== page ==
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10TH APRIL 2018
Welcome to issue 3 of the DrumBeat!

Major regional developments over the last month include:

  • Successful completion of the 3rd Biennial National Agricultural Biosciences Conference (NABIO) 2018, held in Kampala, Uganda, and organized by SCIFODE and partners. Following the conference, optimism is high within the pro-biotech community as they eagerly await outcomes of the March 28, 2018 tabling of a report on the National Biosafety bill in Parliament. The bill originally passed in October 2017 was referred back to the August body by President Yoweri Museveni citing concerns that needed to be addressed. Speaking at the official opening of NABIO 2018, Dr. Elioda Tumwesigye, Minister of Science, Technology, and Innovation, assured guests that the report on the bill would be tabled for debate before Parliament broke off for the Easter holiday.

  • Kenya is taking positive strides with steps towards commercialization of Bt cotton. The National Environment Management Agency (NEMA), one of the eight regulatory agencies working closely with the National Biosafety Authority, has invited public comments on an environmental impact assessment (EIA) report for proposed National Performance Trials of Bt cotton. NPTs are a penultimate step prior to commercialization. For details on how to participate in this process, visit the "Regulator’s Corner" below.

Finally, DrumBeat would like to encourage young African scientists to apply for the Science & ScienceLifeLab Prize for Young Scientists. The Prize is awarded annually to one young scientist for outstanding life science research for which he/she was awarded a doctoral degree in the previous two years. Deadline for application is July 15, 2018.

Happy reading!


Regionally, Kenya’s National Environment Management Agency (NEMA) invited the public to submit comments on an environmental impact assessment (EIA) report for proposed National Performance Trial (NPTs) on Bt Cotton. The deadline for submitting comments is 13th April 2018. Our readers are encouraged to participate in this process.

Globally, a number of countries continued to approve biotech crops for food and feed use. In March 2018, Argentina, Brazil and Singapore granted approvals for commercial use of biotech soybean. Argentina and Singapore also approved biotech maize, whereas Canada approved a Golden Rice event, possessing enhanced provitamin, for food use.

Taming the Cereal Killer: Kenyan Scientists on the Verge of Striga (Witchweed) Control
Story of the month
The Nagoya Kuala Lumpur Supplementary Protocol on Liability and Redress to the Cartagena Protocol on Biosafety

The Nagoya- Kuala Lumpur Supplementary Protocol on Liability and Redress to the Cartagena Protocol on Biosafety entered into force on 5th of March 2018. Through providing international rules and procedures in the field of liability and redress relating to living modified organisms (LMOs), the protocol aims at contributing to the conservation and sustainable use of biodiversity. The binding agreement provides that States must require operators to take response measures in the event of damage resulting from LMOs which find their origin in the transboundary movement. These measures should also be taken where there is sufficient likelihood that damage will result if timely response measures are not taken. Cristiana Palmer, Executive Secretary of the Convention on Biological Diversity (CBD), urged all parties to the Biosafety protocol to ratify the Supplementary as soon as possible. To date, 171 parties have ratified the Cartagena Protocol on Biosafety which is a supplementary agreement on the CBD.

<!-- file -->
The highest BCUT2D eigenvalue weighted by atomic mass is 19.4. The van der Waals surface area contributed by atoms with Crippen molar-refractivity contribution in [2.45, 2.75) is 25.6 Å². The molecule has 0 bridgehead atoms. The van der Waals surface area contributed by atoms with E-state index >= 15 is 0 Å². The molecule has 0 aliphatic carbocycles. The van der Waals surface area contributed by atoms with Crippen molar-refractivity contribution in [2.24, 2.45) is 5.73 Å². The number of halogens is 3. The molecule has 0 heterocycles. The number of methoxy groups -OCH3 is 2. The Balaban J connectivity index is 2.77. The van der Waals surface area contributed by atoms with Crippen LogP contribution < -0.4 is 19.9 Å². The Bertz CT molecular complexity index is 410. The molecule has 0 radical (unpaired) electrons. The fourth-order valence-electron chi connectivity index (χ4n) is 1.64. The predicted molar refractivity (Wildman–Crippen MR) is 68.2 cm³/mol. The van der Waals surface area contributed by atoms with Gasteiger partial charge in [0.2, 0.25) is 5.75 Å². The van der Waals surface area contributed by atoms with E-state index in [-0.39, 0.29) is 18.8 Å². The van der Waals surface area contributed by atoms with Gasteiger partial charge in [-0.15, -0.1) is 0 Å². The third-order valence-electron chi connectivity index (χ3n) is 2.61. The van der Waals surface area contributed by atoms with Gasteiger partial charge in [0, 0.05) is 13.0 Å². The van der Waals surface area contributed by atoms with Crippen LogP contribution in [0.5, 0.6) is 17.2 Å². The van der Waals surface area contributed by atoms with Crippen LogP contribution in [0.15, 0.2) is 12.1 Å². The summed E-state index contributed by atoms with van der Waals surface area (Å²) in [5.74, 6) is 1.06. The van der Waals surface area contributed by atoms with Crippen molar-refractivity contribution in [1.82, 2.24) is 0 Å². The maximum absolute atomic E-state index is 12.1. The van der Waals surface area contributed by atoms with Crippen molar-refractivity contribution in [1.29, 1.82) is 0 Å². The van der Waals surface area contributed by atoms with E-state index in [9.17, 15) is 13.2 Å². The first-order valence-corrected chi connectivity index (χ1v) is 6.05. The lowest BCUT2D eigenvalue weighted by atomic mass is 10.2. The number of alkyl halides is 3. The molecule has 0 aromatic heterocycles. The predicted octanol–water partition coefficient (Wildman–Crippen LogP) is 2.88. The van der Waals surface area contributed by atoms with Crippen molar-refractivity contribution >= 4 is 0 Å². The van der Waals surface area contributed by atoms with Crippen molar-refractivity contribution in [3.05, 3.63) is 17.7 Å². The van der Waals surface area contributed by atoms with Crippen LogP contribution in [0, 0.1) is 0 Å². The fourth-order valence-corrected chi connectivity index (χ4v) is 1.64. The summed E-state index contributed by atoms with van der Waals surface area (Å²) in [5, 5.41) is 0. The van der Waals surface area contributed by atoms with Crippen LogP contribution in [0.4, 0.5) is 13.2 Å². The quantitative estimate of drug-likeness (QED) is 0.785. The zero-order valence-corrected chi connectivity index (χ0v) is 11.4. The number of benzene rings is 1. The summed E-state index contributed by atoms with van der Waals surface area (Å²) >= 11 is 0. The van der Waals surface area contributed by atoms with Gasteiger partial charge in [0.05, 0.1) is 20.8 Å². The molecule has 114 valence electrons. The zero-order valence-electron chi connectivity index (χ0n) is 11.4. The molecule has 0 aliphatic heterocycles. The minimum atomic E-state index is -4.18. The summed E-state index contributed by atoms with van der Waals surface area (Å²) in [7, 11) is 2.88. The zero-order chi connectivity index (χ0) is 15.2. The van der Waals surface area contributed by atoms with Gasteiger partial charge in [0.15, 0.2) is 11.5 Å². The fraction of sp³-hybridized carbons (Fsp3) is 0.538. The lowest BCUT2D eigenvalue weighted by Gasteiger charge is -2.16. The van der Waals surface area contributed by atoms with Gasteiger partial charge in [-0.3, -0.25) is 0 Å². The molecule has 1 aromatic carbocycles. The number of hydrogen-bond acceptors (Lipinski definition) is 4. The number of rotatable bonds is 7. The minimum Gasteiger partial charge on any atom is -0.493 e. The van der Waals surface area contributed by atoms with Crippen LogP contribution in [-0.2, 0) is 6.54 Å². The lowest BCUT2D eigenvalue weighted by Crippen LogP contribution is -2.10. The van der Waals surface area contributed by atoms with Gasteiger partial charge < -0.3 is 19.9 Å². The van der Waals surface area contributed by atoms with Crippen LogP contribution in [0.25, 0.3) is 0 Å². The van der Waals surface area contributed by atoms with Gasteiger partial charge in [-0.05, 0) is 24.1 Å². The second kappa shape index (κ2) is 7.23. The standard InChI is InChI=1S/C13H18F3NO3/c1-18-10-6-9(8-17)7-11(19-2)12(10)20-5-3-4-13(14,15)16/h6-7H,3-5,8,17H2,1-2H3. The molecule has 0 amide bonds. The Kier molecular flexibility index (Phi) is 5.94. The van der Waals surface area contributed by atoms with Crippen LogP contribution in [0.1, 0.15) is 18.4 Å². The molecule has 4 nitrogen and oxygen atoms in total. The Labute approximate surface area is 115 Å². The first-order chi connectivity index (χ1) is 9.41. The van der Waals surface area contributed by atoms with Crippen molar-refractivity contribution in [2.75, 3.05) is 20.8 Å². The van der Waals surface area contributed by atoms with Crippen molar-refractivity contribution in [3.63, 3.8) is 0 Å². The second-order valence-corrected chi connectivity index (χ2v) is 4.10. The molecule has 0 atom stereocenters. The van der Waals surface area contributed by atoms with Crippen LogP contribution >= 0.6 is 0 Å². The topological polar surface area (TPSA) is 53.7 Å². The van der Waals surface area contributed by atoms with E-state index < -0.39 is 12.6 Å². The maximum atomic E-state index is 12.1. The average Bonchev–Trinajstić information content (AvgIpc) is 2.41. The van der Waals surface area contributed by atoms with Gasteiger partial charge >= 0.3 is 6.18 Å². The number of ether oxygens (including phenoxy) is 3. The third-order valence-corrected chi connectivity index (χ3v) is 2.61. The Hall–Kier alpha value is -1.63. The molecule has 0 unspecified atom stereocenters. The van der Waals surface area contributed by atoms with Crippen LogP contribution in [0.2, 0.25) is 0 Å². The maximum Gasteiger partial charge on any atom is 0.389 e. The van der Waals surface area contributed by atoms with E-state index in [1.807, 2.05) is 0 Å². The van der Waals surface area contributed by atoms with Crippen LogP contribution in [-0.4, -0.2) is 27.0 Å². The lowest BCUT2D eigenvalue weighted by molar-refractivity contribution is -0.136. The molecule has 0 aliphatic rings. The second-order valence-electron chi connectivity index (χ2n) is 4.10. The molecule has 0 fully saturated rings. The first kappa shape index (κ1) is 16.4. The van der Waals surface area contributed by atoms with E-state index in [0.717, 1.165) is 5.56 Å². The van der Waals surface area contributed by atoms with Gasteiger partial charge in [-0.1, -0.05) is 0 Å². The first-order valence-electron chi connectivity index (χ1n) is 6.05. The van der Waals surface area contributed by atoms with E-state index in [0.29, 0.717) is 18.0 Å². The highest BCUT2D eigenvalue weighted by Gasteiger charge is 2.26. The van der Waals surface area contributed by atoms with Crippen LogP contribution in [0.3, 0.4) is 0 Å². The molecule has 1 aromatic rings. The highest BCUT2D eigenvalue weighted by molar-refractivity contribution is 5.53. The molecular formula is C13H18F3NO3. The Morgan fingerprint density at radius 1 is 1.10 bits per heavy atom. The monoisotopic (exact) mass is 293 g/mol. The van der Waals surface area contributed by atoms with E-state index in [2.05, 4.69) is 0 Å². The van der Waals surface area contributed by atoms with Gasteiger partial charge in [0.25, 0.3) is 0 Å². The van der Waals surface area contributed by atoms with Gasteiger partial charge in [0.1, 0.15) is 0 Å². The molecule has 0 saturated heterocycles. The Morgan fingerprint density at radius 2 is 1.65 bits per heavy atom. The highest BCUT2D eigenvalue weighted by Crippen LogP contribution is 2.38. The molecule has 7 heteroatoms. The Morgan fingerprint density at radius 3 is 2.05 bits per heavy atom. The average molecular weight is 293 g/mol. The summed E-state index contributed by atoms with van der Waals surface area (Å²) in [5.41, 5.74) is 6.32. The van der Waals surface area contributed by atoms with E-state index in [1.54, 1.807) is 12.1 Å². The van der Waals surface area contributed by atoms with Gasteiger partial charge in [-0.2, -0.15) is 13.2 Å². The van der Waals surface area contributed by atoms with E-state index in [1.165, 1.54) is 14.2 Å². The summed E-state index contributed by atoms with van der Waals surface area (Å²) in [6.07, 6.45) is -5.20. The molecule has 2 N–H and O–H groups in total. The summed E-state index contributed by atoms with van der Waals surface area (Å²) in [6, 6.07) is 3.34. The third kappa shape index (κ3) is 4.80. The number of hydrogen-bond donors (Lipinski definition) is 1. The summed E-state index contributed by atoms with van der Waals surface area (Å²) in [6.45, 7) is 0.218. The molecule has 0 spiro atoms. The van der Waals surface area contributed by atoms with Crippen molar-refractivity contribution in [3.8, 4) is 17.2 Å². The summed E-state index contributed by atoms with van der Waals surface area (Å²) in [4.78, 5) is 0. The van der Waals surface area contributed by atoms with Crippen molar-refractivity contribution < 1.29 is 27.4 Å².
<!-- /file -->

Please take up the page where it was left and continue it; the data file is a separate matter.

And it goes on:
Overexpression of rice thaumatin-like protein (Ostlp) gene in transgenic cassava results in enhanced tolerance to Colletotrichum gloeosporioides f. sp. Manihotis

Cassava production is greatly hampered by infection due to anthracnose, one of the most destructive fungal disease affecting production in sub-Saharan Africa. This study aimed to improve anthracnose resistance in cassava through genetic engineering.

Development of next-generation sequencing (NGS)-based SSRs in African nightshades: Tools for analyzing genetic diversity for conservation and breeding

This study aimed to develop and apply polymorphic simple sequence repeat (SSR) markers in a broad collection of entries from two species of African nightshades, Solanum scabrum (Mill.) and S. villosum (Mill.).

Cross-species multiple environmental stress responses: An integrated approach to identify candidate genes for multiple stress tolerance in sorghum (Sorghum bicolor (L.) Moench) and related model species

This study introduces an integrated approach to assess candidate genes for multiple stress responses across species. The work identifies target genes linked to Quantitative Trait Loci (QTLs) controlling yield and stress tolerance in sorghum and closely related species.